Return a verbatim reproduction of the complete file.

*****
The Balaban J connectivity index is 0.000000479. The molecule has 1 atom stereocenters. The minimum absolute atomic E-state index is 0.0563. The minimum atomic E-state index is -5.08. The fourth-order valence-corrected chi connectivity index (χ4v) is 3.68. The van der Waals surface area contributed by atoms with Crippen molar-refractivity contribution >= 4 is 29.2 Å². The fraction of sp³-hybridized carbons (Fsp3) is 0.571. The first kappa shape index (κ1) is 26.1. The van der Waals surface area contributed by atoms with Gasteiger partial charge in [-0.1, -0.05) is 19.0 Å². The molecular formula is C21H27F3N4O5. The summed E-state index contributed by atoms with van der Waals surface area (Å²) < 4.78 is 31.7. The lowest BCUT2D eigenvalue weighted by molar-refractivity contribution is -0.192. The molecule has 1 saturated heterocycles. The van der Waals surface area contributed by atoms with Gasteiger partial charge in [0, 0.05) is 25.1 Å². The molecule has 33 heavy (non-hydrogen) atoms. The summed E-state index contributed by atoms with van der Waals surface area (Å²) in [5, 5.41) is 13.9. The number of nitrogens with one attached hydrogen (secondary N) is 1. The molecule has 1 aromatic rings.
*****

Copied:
The Balaban J connectivity index is 0.000000479. The molecule has 1 atom stereocenters. The minimum absolute atomic E-state index is 0.0563. The minimum atomic E-state index is -5.08. The fourth-order valence-corrected chi connectivity index (χ4v) is 3.68. The van der Waals surface area contributed by atoms with Crippen molar-refractivity contribution >= 4 is 29.2 Å². The fraction of sp³-hybridized carbons (Fsp3) is 0.571. The first kappa shape index (κ1) is 26.1. The van der Waals surface area contributed by atoms with Gasteiger partial charge in [-0.1, -0.05) is 19.0 Å². The molecular formula is C21H27F3N4O5. The summed E-state index contributed by atoms with van der Waals surface area (Å²) < 4.78 is 31.7. The lowest BCUT2D eigenvalue weighted by molar-refractivity contribution is -0.192. The molecule has 1 saturated heterocycles. The van der Waals surface area contributed by atoms with Gasteiger partial charge in [0, 0.05) is 25.1 Å². The molecule has 33 heavy (non-hydrogen) atoms. The summed E-state index contributed by atoms with van der Waals surface area (Å²) in [5, 5.41) is 13.9. The number of nitrogens with one attached hydrogen (secondary N) is 1. The molecule has 1 aromatic rings.